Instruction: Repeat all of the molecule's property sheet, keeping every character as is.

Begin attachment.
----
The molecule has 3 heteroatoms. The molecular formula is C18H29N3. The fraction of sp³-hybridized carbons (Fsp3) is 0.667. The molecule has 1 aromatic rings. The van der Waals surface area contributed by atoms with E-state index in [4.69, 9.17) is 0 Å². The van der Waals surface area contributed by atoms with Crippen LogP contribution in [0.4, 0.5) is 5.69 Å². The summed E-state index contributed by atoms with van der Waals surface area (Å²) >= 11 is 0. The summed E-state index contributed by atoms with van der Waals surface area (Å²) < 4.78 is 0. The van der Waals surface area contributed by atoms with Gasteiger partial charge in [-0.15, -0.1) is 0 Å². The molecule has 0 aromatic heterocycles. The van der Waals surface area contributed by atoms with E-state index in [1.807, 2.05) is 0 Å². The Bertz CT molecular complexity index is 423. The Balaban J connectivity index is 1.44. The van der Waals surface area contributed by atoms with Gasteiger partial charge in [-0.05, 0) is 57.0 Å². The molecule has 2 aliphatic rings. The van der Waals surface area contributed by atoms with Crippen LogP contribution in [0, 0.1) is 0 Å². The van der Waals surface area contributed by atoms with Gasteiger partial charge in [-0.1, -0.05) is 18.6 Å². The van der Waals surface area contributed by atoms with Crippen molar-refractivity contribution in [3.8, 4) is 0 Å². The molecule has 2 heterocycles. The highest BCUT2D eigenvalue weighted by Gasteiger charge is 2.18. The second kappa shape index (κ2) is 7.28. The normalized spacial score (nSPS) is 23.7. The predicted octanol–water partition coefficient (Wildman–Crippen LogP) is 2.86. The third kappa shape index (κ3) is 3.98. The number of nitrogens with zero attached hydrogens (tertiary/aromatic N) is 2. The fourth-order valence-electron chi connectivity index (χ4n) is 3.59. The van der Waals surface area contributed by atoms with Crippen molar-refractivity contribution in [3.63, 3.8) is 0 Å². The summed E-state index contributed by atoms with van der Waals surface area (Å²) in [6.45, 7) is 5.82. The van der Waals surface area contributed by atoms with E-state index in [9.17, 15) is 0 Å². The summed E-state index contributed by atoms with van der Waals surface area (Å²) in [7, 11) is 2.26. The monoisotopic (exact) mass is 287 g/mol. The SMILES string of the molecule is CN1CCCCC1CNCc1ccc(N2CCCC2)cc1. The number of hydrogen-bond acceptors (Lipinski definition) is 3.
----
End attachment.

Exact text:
The molecule has 3 heteroatoms. The molecular formula is C18H29N3. The fraction of sp³-hybridized carbons (Fsp3) is 0.667. The molecule has 1 aromatic rings. The van der Waals surface area contributed by atoms with E-state index in [4.69, 9.17) is 0 Å². The van der Waals surface area contributed by atoms with Crippen LogP contribution in [0.4, 0.5) is 5.69 Å². The summed E-state index contributed by atoms with van der Waals surface area (Å²) >= 11 is 0. The summed E-state index contributed by atoms with van der Waals surface area (Å²) < 4.78 is 0. The van der Waals surface area contributed by atoms with Gasteiger partial charge in [-0.15, -0.1) is 0 Å². The molecule has 0 aromatic heterocycles. The van der Waals surface area contributed by atoms with E-state index in [1.807, 2.05) is 0 Å². The Bertz CT molecular complexity index is 423. The Balaban J connectivity index is 1.44. The van der Waals surface area contributed by atoms with Gasteiger partial charge in [-0.05, 0) is 57.0 Å². The molecule has 2 aliphatic rings. The van der Waals surface area contributed by atoms with Crippen LogP contribution in [0, 0.1) is 0 Å². The van der Waals surface area contributed by atoms with Gasteiger partial charge in [-0.1, -0.05) is 18.6 Å². The van der Waals surface area contributed by atoms with Crippen molar-refractivity contribution in [3.8, 4) is 0 Å². The molecule has 2 heterocycles. The highest BCUT2D eigenvalue weighted by Gasteiger charge is 2.18. The second kappa shape index (κ2) is 7.28. The normalized spacial score (nSPS) is 23.7. The predicted octanol–water partition coefficient (Wildman–Crippen LogP) is 2.86. The third kappa shape index (κ3) is 3.98. The number of nitrogens with zero attached hydrogens (tertiary/aromatic N) is 2. The fourth-order valence-electron chi connectivity index (χ4n) is 3.59. The van der Waals surface area contributed by atoms with Crippen molar-refractivity contribution in [3.63, 3.8) is 0 Å². The summed E-state index contributed by atoms with van der Waals surface area (Å²) in [6.45, 7) is 5.82. The van der Waals surface area contributed by atoms with E-state index in [9.17, 15) is 0 Å². The summed E-state index contributed by atoms with van der Waals surface area (Å²) in [7, 11) is 2.26. The monoisotopic (exact) mass is 287 g/mol. The SMILES string of the molecule is CN1CCCCC1CNCc1ccc(N2CCCC2)cc1. The number of hydrogen-bond acceptors (Lipinski definition) is 3.